Streams

Stephen J. Dubner

Host, Freakonomics Radio

Stephen J. Dubner appears in the following:

Live From St. Paul!

Wednesday, June 22, 2011

Freakonomics Radio hits the road, and plays some Quiz Bowl

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Things Our Fathers Gave Us

Wednesday, June 08, 2011

What did Levitt and Dubner learn as kids from their dads?

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Freakonomics Radio: All in the Family

Monday, June 06, 2011

Host of Freakonomics Radio (produced by American Public Media’s Marketplace, WNYC, and Dubner Productions) and the co-author, with Steven D. Levitt, of Freakonomics (2005) and SuperFreakonomics (2009), Stephen J. Dubner talks about the launch of the new radio specials with a look at the economics of family business succession.

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The Health of Nations

Wednesday, March 16, 2011

For decades, GDP has been the yardstick for measuring living standards around the world. Martha Nussbaum would rather use something that actually works.

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Is Twitter a Two-Way Street?

Wednesday, March 09, 2011

To get a lot of followers on Twitter, do you need to follow a lot of other Tweeps? And if not, why not?

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The Power of Poop

Wednesday, March 02, 2011

Since the beginning of civilization, we’ve thought that human waste was worthless and dangerous. What if we were wrong?

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Millionaires vs. Billionaires

Wednesday, February 23, 2011

Five things you don’t know about the NFL labor standoff

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Why Cities Rock

Wednesday, February 16, 2011

Could it be that cities are "our greatest invention" -- that, despite a reputation as black-soot-spewing engines of doom, they in fact make us richer, smarter, happier and (believe it!) greener?

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Bring on the Pain!

Wednesday, February 09, 2011

It's not about how much something hurts -- it's how you remember the pain. This week, lessons on pain from the New York City subway, the professional hockey rink, and a landmark study of colonoscopy patients. So have a listen; we promise, it won't hurt a bit.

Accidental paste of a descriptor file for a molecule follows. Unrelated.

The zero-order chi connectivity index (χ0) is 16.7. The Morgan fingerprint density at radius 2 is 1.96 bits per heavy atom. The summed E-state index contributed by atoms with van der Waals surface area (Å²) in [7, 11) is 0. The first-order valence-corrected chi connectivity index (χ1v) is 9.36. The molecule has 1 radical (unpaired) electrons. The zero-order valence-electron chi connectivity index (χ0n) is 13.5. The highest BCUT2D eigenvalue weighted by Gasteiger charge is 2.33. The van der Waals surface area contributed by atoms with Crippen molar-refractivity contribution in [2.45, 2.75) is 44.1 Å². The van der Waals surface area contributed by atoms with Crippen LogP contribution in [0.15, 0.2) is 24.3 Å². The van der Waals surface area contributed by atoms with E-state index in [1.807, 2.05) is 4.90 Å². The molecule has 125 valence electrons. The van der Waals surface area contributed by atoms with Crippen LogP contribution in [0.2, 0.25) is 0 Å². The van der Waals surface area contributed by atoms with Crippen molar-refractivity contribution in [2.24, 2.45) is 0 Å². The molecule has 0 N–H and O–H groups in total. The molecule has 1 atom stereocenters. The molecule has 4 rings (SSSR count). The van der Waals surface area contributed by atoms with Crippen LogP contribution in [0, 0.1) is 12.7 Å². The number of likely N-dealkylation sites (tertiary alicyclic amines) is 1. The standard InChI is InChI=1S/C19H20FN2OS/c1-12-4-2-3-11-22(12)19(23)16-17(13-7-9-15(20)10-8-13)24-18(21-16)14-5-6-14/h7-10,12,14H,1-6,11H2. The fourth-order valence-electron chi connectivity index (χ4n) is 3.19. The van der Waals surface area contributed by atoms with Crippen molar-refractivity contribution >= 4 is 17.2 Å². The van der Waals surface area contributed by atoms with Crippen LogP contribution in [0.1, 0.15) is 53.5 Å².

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Waiter, There’s a Physicist in My Soup! (Part 2)

Wednesday, February 02, 2011

What do a computer hacker, an Indiana farm boy, and Napoleon Bonaparte have in common? The past, present, and future of food science.

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Waiter, There’s a Physicist in My Soup! (Part 1)

Wednesday, January 26, 2011

The "molecular gastronomy" movement -- which gets a bump in visibility next month with the publication of the mammoth cookbook "Modernist Cuisine" -- is all about bringing more science into the kitchen. In many ways, it's the opposite of the "slow food" movement. In this episode, you'll hear chieftains from ...

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Freakonomics FAQ, No. 1

Wednesday, January 19, 2011

Levitt and Dubner field questions from the public and hold forth on everything from dating strategies and rock-and-roll accordion music to whether different nations have different economic identities. Oh, and also: is it worthwhile to vote?

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Trashed

Wednesday, January 12, 2011

How economics -- and emotion -- have turned our garbage into such a mess

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You Say Repugnant, I Say … Let's Do It!

Wednesday, December 29, 2010

What happens when the most disturbing ideas are also the best?

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Do More Expensive Wines Taste Better?

Wednesday, December 15, 2010

They should! It's a cardinal rule: more expensive items are supposed to be qualitatively better than their cheaper versions. But is that true for wine?

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The "No-Lose Lottery," Part 2

Wednesday, December 01, 2010

It’s the banking tool that got millions of people around the world to stop wasting money on the lottery. So why won't state and federal officials in the U.S. give it a chance?

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Is America Ready for a "No-Lose Lottery"?

Wednesday, November 17, 2010

For the most part, Americans don't like the simple, boring act of putting money in a savings account. We do, however, love to play the lottery. So what if you combined the two, creating a new kind of savings account with a lottery payout?

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How Much Does the President of the U.S. Really Matter?

Wednesday, November 03, 2010

The U.S. president is often called the "leader of free world." But if you ask an economist or a Constitutional scholar how much the occupant of the Oval Office matters, they won't say much. We look at what the data have to say about measuring leadership, and its impact on ...

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The NFL's Best Real Estate Isn't For Sale. Yet.

Thursday, October 28, 2010

The NFL is very good at making money. So why on earth doesn't it sell ad space on the one piece of real estate that football fans can’t help but see: the players themselves? The explanation is trickier than you might think. It has to do with Peyton Manning, with ...

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Who Stole All the Runs in Major League Baseball?

Thursday, October 07, 2010

It was a pretty good baseball season -- especially if you're a fan of the Yankees, Rays, Twins, Rangers, Reds, Braves, Phillies, or Giants, all of whom made the playoffs. But the post-season just opened with a telling event, a no-hitter pitched by the Phillies' Roy Halladay, which shows what's ...

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